Yet again, we may be taking a promising idea, and killing it with simplicity. Simply increasing ...
As we all know, the current economic climate is challenging. And schools and their districts are among those struggling. Funding is being cut as demands on schools are increasing. So of course, districts are looking to save money anywhere they can.
One potential starting place: cutting energy costs. And one potential model for doing so: Virginia's York County School Division.
Over the past 12 years, York County has developed a comprehensive, three-pronged strategy to managing energy. It includes not only high-reward (but high-cost) activities such as building, renovating and replacing using energy-efficient equipment, but focus on controlling systems and energy education.
Since the middle of 2004, this strategy has saved the district over two million dollars. It has had positive environmental impacts as well--the energy savings are equivalent to removing 2,115 cars from the road. The district has been recognized for the program by everyone from the Environmental Protection Agency (EPA) to the Association of School Business Officials International (ASBO International). And imitation is the sincerest form of flattery--the district knows of several schools built using the same technology as in York after visits to their schools.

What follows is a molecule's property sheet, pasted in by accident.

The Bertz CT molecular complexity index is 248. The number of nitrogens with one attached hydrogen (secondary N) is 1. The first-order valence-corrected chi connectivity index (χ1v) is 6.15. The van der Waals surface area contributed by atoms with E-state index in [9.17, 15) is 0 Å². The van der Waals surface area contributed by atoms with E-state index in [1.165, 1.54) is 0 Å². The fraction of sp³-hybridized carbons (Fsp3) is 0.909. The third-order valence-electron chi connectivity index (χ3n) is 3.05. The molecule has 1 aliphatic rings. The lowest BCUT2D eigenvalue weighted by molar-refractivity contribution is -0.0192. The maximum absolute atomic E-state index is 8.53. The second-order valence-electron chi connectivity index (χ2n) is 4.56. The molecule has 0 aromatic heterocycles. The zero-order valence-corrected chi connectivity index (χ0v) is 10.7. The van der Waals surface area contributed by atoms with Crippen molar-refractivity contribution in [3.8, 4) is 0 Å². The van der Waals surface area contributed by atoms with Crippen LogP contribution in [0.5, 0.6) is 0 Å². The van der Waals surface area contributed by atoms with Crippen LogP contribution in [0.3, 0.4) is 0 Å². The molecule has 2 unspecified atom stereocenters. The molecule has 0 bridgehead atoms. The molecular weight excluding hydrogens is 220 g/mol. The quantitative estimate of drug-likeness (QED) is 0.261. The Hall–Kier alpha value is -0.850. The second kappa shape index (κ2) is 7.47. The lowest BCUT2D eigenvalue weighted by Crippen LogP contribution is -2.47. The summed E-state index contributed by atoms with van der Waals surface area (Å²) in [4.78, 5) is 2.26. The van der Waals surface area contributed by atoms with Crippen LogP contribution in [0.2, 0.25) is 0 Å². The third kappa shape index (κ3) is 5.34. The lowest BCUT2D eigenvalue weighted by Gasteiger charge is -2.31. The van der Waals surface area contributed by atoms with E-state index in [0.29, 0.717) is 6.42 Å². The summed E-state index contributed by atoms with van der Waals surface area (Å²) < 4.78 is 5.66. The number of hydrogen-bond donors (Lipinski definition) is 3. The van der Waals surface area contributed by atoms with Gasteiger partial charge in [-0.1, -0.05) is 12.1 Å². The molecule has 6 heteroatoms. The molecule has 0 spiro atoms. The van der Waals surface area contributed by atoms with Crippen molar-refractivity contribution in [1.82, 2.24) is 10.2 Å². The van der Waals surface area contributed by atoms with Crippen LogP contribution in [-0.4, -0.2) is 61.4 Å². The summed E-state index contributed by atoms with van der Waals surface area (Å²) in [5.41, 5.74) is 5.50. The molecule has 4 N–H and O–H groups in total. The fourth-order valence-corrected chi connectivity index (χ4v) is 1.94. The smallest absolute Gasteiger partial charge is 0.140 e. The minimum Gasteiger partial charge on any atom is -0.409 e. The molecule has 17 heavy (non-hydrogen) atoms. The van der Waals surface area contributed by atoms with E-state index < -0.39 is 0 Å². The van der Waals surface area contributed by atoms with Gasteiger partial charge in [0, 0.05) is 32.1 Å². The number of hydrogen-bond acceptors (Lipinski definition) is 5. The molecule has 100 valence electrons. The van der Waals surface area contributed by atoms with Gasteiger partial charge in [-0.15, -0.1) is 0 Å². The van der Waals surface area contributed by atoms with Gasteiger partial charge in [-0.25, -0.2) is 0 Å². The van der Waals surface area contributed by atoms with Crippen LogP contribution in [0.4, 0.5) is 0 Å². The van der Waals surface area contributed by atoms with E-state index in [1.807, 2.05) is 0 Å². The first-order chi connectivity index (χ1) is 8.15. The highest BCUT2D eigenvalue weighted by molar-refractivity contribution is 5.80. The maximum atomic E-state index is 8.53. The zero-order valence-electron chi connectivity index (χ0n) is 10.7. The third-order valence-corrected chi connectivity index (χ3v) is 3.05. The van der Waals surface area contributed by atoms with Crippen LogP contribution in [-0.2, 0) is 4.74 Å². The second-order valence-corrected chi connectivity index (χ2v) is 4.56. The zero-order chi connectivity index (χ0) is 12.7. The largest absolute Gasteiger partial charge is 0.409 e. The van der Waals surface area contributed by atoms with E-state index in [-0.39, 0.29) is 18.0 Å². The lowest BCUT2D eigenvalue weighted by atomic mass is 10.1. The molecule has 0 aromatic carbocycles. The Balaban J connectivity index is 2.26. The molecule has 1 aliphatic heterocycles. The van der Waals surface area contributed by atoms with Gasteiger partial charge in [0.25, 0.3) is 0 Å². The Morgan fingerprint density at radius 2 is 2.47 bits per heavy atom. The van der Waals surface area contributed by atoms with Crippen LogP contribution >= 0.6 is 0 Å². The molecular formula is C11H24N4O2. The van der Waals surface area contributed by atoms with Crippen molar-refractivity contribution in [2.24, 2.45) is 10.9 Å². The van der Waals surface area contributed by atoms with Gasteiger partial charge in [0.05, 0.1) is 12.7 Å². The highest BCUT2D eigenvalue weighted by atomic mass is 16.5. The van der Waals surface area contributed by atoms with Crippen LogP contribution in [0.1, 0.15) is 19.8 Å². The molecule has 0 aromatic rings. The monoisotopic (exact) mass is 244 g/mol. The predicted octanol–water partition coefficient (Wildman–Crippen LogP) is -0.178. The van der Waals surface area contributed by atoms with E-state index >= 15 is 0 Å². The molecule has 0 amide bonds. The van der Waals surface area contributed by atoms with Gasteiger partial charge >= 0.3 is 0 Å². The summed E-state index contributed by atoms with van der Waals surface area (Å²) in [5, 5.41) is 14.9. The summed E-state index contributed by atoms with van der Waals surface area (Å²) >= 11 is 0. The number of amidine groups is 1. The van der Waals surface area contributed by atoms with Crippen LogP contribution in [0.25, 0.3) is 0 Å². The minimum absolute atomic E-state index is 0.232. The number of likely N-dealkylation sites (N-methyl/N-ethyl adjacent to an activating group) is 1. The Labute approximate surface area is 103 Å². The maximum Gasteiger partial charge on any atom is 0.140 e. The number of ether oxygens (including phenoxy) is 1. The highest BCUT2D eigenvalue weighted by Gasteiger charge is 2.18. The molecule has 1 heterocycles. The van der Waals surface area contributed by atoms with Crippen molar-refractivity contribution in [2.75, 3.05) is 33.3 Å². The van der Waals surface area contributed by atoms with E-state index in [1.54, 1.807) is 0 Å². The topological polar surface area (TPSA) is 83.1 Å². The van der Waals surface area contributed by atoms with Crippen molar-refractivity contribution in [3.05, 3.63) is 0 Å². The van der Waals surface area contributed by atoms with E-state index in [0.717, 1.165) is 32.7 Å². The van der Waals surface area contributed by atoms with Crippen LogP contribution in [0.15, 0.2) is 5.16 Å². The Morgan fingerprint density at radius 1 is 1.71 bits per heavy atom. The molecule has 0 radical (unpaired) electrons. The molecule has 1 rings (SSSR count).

We recently talked to Doug Meade, the district's Director of Information Technology, and Mark Tschirhart, Associate Director for Capital Plans and Projects, to learn more about the program.
Public School Insights: Tell me about your district.
Meade: We're a district of about 12,600 students. We have 19 academic facilities—four high schools, four middle schools, ten elementary schools and one charter high school. And we have two administrative locations.
Tschirhart: We have about 1.8 million square feet in total.
Meade: That is important, because for a district three times our size, the $2 million we have saved may not seem like a lot, but it's quite a bit for us.
Public School Insights: Why did the York County School Division decide to start a comprehensive energy management program?
Meade: One theme will run throughout this interview: When we take any particular tact toward energy conservation, it's because it saves money. That's the driving force behind our energy conservation efforts.
Tschirhart: Back in 1997, our former chief operations officer looked at our energy consumption. He wondered if there was a way we could cut those costs. So we ...